Wednesday, 14 August 2013

Engagement for the environment


Engagement, the feeling of being involved and participating in activities, is vital for organisational effectiveness. It’s also vital for the creation of sustainable, conserver cities because it: is an essential part of on-going social learning; helps to ensure that individuals, communities and organisations get their dues; helps to empower local communities; involves mutual give and take; helps in getting governance right and is thus crucial to effective, shared, leadership, power and responsibility; helps to enhance general wellbeing; boosts ownership of changes needed to move towards sustainability.

To maintain and improve performance it’s important for organisations, whether businesses, government departments/agencies/bodies, non-governmental organisations, to cyclically review and revise why and how they engage with those who affect and/or are affected by their activities (stakeholders). Here’s my description of a practical process of review that organisations should conduct.
 
Auditing, taking stock of the current situation is the logical starting point for a review. Organisations should ask: what do we know already about our engagement? Effective organisations have a history of gathering relevant data on engagement, its depth and scope, quantitative and qualitative aspects. Level of engagement is one crucial aspect of performance to measure, indicating an important part of social sustainability. Information needs to be collated and evaluated asking: how was it obtained, by whom and when? Is it accurate and reliable? Has the information be obtained in the same way at the same time over a period of years, so that it can be fairly tracked? Are there any ‘hidden’ patterns, for example by stakeholder type or location??  What do the figures mean - how good/bad are they? Is there an upward or downward trend?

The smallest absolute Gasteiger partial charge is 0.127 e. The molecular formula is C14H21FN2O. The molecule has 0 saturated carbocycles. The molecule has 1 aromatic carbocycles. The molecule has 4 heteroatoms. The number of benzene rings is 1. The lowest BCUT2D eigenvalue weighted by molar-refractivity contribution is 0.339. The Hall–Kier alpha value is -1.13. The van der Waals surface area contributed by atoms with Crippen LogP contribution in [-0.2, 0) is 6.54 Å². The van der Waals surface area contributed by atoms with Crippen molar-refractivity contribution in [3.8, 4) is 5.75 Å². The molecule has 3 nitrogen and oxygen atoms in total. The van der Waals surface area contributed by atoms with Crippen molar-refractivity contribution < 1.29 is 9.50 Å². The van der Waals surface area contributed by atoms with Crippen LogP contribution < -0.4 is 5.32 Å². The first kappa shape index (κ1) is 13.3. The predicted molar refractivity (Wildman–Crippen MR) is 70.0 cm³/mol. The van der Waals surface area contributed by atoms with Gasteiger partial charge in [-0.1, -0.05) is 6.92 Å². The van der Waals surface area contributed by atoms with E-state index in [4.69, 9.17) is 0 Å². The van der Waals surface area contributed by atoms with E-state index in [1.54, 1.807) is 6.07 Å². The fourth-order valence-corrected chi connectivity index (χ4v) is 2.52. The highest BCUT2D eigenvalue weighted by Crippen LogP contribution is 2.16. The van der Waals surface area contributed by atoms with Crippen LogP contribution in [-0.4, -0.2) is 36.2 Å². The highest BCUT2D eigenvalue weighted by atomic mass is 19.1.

The second stage of a review of engagement should examine the root causes of the current state, asking: are there other/better measures of engagement? Which people get involved and why? Common reasons why people engage include: personal interest or common interests; aspiration to change things; very firm belief in a set of principles; exposure and access to opportunities to do things; and to voice opinions.

Having taken stock and considered root causes of the current state of stakeholder involvement, organisations then need to ask: what could we do to improve things and enable continual improvements in engagement? This third stage of a review should generate possible solutions, asking: what range of actions should we consider taking? The fourth stage is about selecting the best solution(s) from the range of possibilities. Engagement produces more engagement if:  it’s been influential and acted upon; if it’s appropriately tailored not necessarily the same thing for all; fluctuations according to issues and activities are accounted and planned for, with variety. 

Engagement happens at a range of levels and through a number of means. This list begins with basic engagement and ends with the most developed - information: such as newsletters, websites, exhibitions > consultation: groups, surveys, meetings > involvement: on-going dialogue; workshops; polling > collaboration: participatory decision making > empowerment: local control, highly developed structures, on-going mutual engagement.